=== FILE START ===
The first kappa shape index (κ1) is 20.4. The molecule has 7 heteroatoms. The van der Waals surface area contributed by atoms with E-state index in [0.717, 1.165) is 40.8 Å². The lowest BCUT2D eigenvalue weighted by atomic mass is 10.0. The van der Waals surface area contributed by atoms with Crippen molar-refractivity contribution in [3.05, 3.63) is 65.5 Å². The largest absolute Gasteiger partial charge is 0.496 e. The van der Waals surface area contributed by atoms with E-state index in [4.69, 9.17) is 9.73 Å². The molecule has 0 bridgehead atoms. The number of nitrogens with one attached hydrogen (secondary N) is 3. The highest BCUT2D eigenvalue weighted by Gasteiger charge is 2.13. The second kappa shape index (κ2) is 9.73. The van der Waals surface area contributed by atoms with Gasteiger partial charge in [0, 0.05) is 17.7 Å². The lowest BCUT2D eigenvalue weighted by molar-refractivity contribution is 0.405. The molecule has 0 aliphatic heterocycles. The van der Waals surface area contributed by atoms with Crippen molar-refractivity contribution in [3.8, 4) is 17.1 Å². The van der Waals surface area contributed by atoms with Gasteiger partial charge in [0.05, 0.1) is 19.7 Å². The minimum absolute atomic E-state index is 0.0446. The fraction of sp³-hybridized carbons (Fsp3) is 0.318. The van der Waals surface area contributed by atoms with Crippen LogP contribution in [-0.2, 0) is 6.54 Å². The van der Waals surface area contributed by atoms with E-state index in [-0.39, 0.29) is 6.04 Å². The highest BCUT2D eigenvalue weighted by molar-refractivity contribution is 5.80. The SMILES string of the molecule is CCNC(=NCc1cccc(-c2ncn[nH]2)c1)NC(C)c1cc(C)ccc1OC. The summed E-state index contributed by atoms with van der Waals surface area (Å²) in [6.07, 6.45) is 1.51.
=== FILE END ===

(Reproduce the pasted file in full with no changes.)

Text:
The first kappa shape index (κ1) is 20.4. The molecule has 7 heteroatoms. The van der Waals surface area contributed by atoms with E-state index in [0.717, 1.165) is 40.8 Å². The lowest BCUT2D eigenvalue weighted by atomic mass is 10.0. The van der Waals surface area contributed by atoms with Crippen molar-refractivity contribution in [3.05, 3.63) is 65.5 Å². The largest absolute Gasteiger partial charge is 0.496 e. The van der Waals surface area contributed by atoms with E-state index in [4.69, 9.17) is 9.73 Å². The molecule has 0 bridgehead atoms. The number of nitrogens with one attached hydrogen (secondary N) is 3. The highest BCUT2D eigenvalue weighted by Gasteiger charge is 2.13. The second kappa shape index (κ2) is 9.73. The van der Waals surface area contributed by atoms with Gasteiger partial charge in [0, 0.05) is 17.7 Å². The lowest BCUT2D eigenvalue weighted by molar-refractivity contribution is 0.405. The molecule has 0 aliphatic heterocycles. The van der Waals surface area contributed by atoms with Crippen molar-refractivity contribution in [3.8, 4) is 17.1 Å². The van der Waals surface area contributed by atoms with Gasteiger partial charge in [0.05, 0.1) is 19.7 Å². The minimum absolute atomic E-state index is 0.0446. The fraction of sp³-hybridized carbons (Fsp3) is 0.318. The van der Waals surface area contributed by atoms with Crippen LogP contribution in [-0.2, 0) is 6.54 Å². The van der Waals surface area contributed by atoms with E-state index in [-0.39, 0.29) is 6.04 Å². The highest BCUT2D eigenvalue weighted by molar-refractivity contribution is 5.80. The SMILES string of the molecule is CCNC(=NCc1cccc(-c2ncn[nH]2)c1)NC(C)c1cc(C)ccc1OC. The summed E-state index contributed by atoms with van der Waals surface area (Å²) in [6.07, 6.45) is 1.51.